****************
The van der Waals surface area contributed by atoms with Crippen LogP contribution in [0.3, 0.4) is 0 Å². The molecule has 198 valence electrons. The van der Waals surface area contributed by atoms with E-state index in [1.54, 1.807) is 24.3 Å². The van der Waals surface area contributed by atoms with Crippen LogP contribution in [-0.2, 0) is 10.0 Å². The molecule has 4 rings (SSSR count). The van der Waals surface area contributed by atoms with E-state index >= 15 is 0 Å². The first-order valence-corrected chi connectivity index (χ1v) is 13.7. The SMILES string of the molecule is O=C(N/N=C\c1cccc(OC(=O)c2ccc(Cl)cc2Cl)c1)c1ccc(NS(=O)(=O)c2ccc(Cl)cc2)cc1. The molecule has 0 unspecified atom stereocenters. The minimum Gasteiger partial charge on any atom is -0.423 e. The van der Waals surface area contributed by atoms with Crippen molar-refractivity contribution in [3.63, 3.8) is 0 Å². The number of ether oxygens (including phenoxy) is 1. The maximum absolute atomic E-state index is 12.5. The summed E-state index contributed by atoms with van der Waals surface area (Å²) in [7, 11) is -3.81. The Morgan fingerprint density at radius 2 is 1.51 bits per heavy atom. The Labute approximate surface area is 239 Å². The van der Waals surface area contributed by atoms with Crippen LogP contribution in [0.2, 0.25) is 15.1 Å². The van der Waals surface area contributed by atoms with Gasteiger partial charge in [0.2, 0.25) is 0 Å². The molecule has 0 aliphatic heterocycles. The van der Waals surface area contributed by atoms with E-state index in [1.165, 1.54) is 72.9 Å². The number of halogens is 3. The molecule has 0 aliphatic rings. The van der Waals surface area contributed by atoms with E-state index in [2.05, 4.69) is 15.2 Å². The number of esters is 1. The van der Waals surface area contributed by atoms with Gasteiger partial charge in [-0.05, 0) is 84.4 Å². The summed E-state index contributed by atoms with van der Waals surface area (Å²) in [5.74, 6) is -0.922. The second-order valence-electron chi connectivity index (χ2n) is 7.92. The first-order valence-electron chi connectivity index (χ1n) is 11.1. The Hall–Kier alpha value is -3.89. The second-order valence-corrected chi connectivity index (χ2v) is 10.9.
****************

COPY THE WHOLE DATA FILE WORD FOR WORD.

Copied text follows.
The van der Waals surface area contributed by atoms with Crippen LogP contribution in [0.3, 0.4) is 0 Å². The molecule has 198 valence electrons. The van der Waals surface area contributed by atoms with E-state index in [1.54, 1.807) is 24.3 Å². The van der Waals surface area contributed by atoms with Crippen LogP contribution in [-0.2, 0) is 10.0 Å². The molecule has 4 rings (SSSR count). The van der Waals surface area contributed by atoms with E-state index >= 15 is 0 Å². The first-order valence-corrected chi connectivity index (χ1v) is 13.7. The SMILES string of the molecule is O=C(N/N=C\c1cccc(OC(=O)c2ccc(Cl)cc2Cl)c1)c1ccc(NS(=O)(=O)c2ccc(Cl)cc2)cc1. The molecule has 0 unspecified atom stereocenters. The minimum Gasteiger partial charge on any atom is -0.423 e. The van der Waals surface area contributed by atoms with Crippen molar-refractivity contribution in [3.63, 3.8) is 0 Å². The number of ether oxygens (including phenoxy) is 1. The maximum absolute atomic E-state index is 12.5. The summed E-state index contributed by atoms with van der Waals surface area (Å²) in [7, 11) is -3.81. The Morgan fingerprint density at radius 2 is 1.51 bits per heavy atom. The Labute approximate surface area is 239 Å². The van der Waals surface area contributed by atoms with Crippen LogP contribution in [0.2, 0.25) is 15.1 Å². The van der Waals surface area contributed by atoms with Gasteiger partial charge in [0.2, 0.25) is 0 Å². The molecule has 0 aliphatic heterocycles. The van der Waals surface area contributed by atoms with E-state index in [1.165, 1.54) is 72.9 Å². The number of halogens is 3. The molecule has 0 aliphatic rings. The van der Waals surface area contributed by atoms with E-state index in [2.05, 4.69) is 15.2 Å². The number of esters is 1. The van der Waals surface area contributed by atoms with Gasteiger partial charge in [-0.05, 0) is 84.4 Å². The summed E-state index contributed by atoms with van der Waals surface area (Å²) in [5.74, 6) is -0.922. The second-order valence-electron chi connectivity index (χ2n) is 7.92. The first-order valence-electron chi connectivity index (χ1n) is 11.1. The Hall–Kier alpha value is -3.89. The second-order valence-corrected chi connectivity index (χ2v) is 10.9.